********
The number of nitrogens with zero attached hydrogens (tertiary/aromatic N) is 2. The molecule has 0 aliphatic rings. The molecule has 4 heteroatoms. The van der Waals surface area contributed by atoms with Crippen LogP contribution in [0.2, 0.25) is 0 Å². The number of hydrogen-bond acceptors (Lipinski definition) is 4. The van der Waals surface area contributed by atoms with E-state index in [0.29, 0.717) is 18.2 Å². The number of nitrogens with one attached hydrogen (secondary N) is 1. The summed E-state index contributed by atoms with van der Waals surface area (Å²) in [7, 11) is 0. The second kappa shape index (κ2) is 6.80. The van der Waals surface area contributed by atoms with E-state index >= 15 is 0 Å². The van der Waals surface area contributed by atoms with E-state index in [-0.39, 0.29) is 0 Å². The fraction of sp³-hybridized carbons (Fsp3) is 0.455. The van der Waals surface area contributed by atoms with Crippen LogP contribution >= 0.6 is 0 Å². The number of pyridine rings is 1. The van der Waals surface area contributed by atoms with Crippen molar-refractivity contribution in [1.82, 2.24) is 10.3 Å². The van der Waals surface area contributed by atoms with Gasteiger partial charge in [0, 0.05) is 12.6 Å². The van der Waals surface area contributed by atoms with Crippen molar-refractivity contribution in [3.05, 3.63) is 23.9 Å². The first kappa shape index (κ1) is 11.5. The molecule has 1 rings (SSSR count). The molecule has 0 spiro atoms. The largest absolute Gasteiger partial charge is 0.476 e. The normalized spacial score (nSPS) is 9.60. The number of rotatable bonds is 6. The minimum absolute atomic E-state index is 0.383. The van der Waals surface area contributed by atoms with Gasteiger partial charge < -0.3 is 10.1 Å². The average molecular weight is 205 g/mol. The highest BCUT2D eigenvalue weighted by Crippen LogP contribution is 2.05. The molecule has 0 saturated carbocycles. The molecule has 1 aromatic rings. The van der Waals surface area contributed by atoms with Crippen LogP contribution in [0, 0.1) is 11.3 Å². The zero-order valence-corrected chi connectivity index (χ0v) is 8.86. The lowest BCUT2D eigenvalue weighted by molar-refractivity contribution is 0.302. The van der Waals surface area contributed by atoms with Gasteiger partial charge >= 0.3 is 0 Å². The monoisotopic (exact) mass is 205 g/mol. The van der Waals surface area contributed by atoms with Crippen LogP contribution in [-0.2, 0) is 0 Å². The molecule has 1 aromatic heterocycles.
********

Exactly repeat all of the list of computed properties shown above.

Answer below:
The number of nitrogens with zero attached hydrogens (tertiary/aromatic N) is 2. The molecule has 0 aliphatic rings. The molecule has 4 heteroatoms. The van der Waals surface area contributed by atoms with Crippen LogP contribution in [0.2, 0.25) is 0 Å². The number of hydrogen-bond acceptors (Lipinski definition) is 4. The van der Waals surface area contributed by atoms with E-state index in [0.29, 0.717) is 18.2 Å². The number of nitrogens with one attached hydrogen (secondary N) is 1. The summed E-state index contributed by atoms with van der Waals surface area (Å²) in [7, 11) is 0. The second kappa shape index (κ2) is 6.80. The van der Waals surface area contributed by atoms with E-state index >= 15 is 0 Å². The van der Waals surface area contributed by atoms with E-state index in [-0.39, 0.29) is 0 Å². The fraction of sp³-hybridized carbons (Fsp3) is 0.455. The van der Waals surface area contributed by atoms with Crippen LogP contribution >= 0.6 is 0 Å². The number of pyridine rings is 1. The van der Waals surface area contributed by atoms with Crippen molar-refractivity contribution in [1.82, 2.24) is 10.3 Å². The van der Waals surface area contributed by atoms with Gasteiger partial charge in [0, 0.05) is 12.6 Å². The van der Waals surface area contributed by atoms with Crippen molar-refractivity contribution in [3.05, 3.63) is 23.9 Å². The first kappa shape index (κ1) is 11.5. The molecule has 1 rings (SSSR count). The molecule has 0 spiro atoms. The largest absolute Gasteiger partial charge is 0.476 e. The normalized spacial score (nSPS) is 9.60. The number of rotatable bonds is 6. The minimum absolute atomic E-state index is 0.383. The van der Waals surface area contributed by atoms with Gasteiger partial charge < -0.3 is 10.1 Å². The average molecular weight is 205 g/mol. The highest BCUT2D eigenvalue weighted by Crippen LogP contribution is 2.05. The molecule has 0 saturated carbocycles. The molecule has 1 aromatic rings. The van der Waals surface area contributed by atoms with Crippen LogP contribution in [0, 0.1) is 11.3 Å². The zero-order valence-corrected chi connectivity index (χ0v) is 8.86. The lowest BCUT2D eigenvalue weighted by molar-refractivity contribution is 0.302. The van der Waals surface area contributed by atoms with Gasteiger partial charge >= 0.3 is 0 Å². The monoisotopic (exact) mass is 205 g/mol. The van der Waals surface area contributed by atoms with Crippen LogP contribution in [-0.2, 0) is 0 Å². The molecule has 1 aromatic heterocycles.